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RE: Dobei wall

The plus on that plastic lumber is is comes in 7 colors, I put a link to the color pallate below. I was thinking perhaps a Cedar or Tan paneling with black 2x4 for frame?..What are your thoughts

Here is a link that might be useful: Lumber Colors


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RE: Dobei wall

chuckling,... Erik
I wouldn't take down your wall but add to it at the height it is, with a single inner roof piece at an overhanging length to be determined based on how much shade and restful atmosphere your eyes need when viewing the garden.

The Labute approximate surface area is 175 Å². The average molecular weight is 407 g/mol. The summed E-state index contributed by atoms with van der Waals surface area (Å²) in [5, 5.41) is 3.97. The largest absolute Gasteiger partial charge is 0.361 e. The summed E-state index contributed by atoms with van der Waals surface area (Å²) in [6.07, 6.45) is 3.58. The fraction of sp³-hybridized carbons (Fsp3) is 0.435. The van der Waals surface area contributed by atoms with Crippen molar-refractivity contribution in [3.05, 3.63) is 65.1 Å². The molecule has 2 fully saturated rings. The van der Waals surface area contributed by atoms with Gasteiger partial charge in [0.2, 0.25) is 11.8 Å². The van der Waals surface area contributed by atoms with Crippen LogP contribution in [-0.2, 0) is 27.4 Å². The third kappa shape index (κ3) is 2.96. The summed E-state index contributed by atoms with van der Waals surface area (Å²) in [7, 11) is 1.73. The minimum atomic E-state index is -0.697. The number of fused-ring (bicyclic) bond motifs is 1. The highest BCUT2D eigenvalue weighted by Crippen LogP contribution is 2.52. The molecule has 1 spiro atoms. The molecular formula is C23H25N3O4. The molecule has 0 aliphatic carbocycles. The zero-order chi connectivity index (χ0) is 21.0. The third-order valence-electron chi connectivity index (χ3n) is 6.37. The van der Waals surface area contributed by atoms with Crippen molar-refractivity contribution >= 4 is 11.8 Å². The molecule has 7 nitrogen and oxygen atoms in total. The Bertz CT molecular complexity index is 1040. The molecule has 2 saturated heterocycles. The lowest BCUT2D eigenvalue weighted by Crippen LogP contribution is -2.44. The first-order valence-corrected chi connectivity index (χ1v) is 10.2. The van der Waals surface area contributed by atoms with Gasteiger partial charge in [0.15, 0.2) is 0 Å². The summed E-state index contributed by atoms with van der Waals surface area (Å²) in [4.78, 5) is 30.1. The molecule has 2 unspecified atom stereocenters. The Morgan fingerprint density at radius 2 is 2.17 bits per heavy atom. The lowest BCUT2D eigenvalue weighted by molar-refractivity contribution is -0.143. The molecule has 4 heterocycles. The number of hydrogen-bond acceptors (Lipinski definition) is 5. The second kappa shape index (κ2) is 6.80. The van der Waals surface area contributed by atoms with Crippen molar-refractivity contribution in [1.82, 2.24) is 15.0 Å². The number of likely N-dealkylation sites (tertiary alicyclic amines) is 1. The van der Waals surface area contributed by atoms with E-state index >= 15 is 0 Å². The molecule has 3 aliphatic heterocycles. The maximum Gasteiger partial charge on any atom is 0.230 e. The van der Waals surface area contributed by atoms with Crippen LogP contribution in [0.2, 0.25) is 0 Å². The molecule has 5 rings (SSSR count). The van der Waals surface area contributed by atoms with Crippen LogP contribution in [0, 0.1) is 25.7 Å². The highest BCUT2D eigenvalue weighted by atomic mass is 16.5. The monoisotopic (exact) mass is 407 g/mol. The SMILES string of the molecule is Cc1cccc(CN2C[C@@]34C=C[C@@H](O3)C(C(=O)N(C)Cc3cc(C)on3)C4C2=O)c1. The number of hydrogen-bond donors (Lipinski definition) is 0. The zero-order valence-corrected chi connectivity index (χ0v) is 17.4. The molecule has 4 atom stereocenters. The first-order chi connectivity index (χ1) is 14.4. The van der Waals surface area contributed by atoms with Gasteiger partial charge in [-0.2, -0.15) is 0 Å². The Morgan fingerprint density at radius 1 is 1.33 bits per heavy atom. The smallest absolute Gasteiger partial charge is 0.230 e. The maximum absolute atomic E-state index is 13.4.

I havn't nor will for the moment look at the materials for dividing the yard, since in the Japanese design process you are placing too many carts before any horses you may have.

It is enough for the moment to say, "A wall or divider is needed there" and going beyond that is taking up time.
When you decide what the atmosphere is (fuzei) needed or desired in the yard, and have decided on the tree types, then the texture of the trunks, foliage combined with stone -color etc. will indicate the color and material choices.

The Japanese garden is a process, much as Aikido, with the process here often being of elimination of options,... which is why I asked you for patience (ossu), however, if you wish a hakujin garden, you are very welcome to the joys it brings.

Your costs, if the process is followed would also be vastly decreased if mitate mono were followed, etc.
with kind regards,
edzard


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RE: Dobei wall

  • Posted by Herb Victoria, B.C. (My Page) on
    Mon, Aug 8, 05 at 22:00